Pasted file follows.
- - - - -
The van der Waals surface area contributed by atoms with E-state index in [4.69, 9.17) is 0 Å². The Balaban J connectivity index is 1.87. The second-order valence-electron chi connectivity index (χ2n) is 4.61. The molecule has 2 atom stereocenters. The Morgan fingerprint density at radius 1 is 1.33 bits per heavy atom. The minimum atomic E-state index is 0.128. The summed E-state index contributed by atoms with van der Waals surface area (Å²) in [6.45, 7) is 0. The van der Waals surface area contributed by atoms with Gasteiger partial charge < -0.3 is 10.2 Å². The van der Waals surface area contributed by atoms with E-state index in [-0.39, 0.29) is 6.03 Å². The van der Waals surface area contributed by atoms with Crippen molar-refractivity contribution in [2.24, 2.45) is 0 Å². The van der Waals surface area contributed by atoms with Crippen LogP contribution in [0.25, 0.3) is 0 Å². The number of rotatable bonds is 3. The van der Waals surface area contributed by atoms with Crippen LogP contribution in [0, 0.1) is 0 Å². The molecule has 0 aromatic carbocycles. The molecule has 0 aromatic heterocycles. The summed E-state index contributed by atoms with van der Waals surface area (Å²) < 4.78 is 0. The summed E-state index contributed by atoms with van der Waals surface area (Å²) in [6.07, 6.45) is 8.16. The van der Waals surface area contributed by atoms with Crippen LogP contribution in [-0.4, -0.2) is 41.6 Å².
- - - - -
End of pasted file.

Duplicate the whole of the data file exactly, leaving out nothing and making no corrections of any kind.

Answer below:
The van der Waals surface area contributed by atoms with E-state index in [4.69, 9.17) is 0 Å². The Balaban J connectivity index is 1.87. The second-order valence-electron chi connectivity index (χ2n) is 4.61. The molecule has 2 atom stereocenters. The Morgan fingerprint density at radius 1 is 1.33 bits per heavy atom. The minimum atomic E-state index is 0.128. The summed E-state index contributed by atoms with van der Waals surface area (Å²) in [6.45, 7) is 0. The van der Waals surface area contributed by atoms with Gasteiger partial charge < -0.3 is 10.2 Å². The van der Waals surface area contributed by atoms with E-state index in [-0.39, 0.29) is 6.03 Å². The van der Waals surface area contributed by atoms with Crippen molar-refractivity contribution in [2.24, 2.45) is 0 Å². The van der Waals surface area contributed by atoms with Crippen LogP contribution in [0.25, 0.3) is 0 Å². The number of rotatable bonds is 3. The van der Waals surface area contributed by atoms with Crippen LogP contribution in [0, 0.1) is 0 Å². The molecule has 0 aromatic carbocycles. The molecule has 0 aromatic heterocycles. The summed E-state index contributed by atoms with van der Waals surface area (Å²) < 4.78 is 0. The summed E-state index contributed by atoms with van der Waals surface area (Å²) in [6.07, 6.45) is 8.16. The van der Waals surface area contributed by atoms with Crippen LogP contribution in [-0.4, -0.2) is 41.6 Å².